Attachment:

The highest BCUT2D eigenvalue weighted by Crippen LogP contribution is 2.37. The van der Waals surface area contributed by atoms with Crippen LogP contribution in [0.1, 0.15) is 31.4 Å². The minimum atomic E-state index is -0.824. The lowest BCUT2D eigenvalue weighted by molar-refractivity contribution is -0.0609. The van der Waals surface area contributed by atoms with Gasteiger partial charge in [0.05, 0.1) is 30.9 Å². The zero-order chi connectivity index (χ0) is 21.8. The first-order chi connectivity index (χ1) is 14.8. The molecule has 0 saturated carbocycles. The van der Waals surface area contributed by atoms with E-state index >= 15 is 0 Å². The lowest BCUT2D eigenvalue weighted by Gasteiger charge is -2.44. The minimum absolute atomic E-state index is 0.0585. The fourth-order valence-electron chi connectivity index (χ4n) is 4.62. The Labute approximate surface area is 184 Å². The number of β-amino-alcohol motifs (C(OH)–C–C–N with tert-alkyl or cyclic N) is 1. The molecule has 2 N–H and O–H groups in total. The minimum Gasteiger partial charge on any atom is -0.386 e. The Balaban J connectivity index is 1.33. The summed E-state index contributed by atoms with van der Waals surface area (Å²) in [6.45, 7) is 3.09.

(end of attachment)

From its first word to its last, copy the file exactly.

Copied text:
The highest BCUT2D eigenvalue weighted by Crippen LogP contribution is 2.37. The van der Waals surface area contributed by atoms with Crippen LogP contribution in [0.1, 0.15) is 31.4 Å². The minimum atomic E-state index is -0.824. The lowest BCUT2D eigenvalue weighted by molar-refractivity contribution is -0.0609. The van der Waals surface area contributed by atoms with Gasteiger partial charge in [0.05, 0.1) is 30.9 Å². The zero-order chi connectivity index (χ0) is 21.8. The first-order chi connectivity index (χ1) is 14.8. The molecule has 0 saturated carbocycles. The van der Waals surface area contributed by atoms with E-state index >= 15 is 0 Å². The lowest BCUT2D eigenvalue weighted by Gasteiger charge is -2.44. The minimum absolute atomic E-state index is 0.0585. The fourth-order valence-electron chi connectivity index (χ4n) is 4.62. The Labute approximate surface area is 184 Å². The number of β-amino-alcohol motifs (C(OH)–C–C–N with tert-alkyl or cyclic N) is 1. The molecule has 2 N–H and O–H groups in total. The minimum Gasteiger partial charge on any atom is -0.386 e. The Balaban J connectivity index is 1.33. The summed E-state index contributed by atoms with van der Waals surface area (Å²) in [6.45, 7) is 3.09.